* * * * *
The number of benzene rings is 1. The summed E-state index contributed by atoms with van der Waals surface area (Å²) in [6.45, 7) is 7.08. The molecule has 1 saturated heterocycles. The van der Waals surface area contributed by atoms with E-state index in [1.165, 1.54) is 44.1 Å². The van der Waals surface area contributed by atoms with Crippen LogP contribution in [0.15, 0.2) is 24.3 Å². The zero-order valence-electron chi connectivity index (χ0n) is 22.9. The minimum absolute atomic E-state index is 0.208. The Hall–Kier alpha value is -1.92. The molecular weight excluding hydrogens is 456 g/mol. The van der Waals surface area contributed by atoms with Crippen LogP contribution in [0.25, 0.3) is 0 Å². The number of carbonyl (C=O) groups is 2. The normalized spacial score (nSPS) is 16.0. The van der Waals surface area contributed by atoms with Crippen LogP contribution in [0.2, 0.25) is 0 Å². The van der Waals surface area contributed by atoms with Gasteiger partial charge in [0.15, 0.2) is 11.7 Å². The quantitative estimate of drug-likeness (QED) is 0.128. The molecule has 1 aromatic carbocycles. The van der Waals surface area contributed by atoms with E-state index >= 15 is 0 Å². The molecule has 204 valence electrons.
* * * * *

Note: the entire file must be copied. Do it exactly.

The number of benzene rings is 1. The summed E-state index contributed by atoms with van der Waals surface area (Å²) in [6.45, 7) is 7.08. The molecule has 1 saturated heterocycles. The van der Waals surface area contributed by atoms with E-state index in [1.165, 1.54) is 44.1 Å². The van der Waals surface area contributed by atoms with Crippen LogP contribution in [0.15, 0.2) is 24.3 Å². The zero-order valence-electron chi connectivity index (χ0n) is 22.9. The minimum absolute atomic E-state index is 0.208. The Hall–Kier alpha value is -1.92. The molecular weight excluding hydrogens is 456 g/mol. The van der Waals surface area contributed by atoms with Crippen LogP contribution in [0.25, 0.3) is 0 Å². The number of carbonyl (C=O) groups is 2. The normalized spacial score (nSPS) is 16.0. The van der Waals surface area contributed by atoms with Crippen LogP contribution in [0.2, 0.25) is 0 Å². The van der Waals surface area contributed by atoms with Gasteiger partial charge in [0.15, 0.2) is 11.7 Å². The quantitative estimate of drug-likeness (QED) is 0.128. The molecule has 1 aromatic carbocycles. The van der Waals surface area contributed by atoms with E-state index >= 15 is 0 Å². The molecule has 204 valence electrons.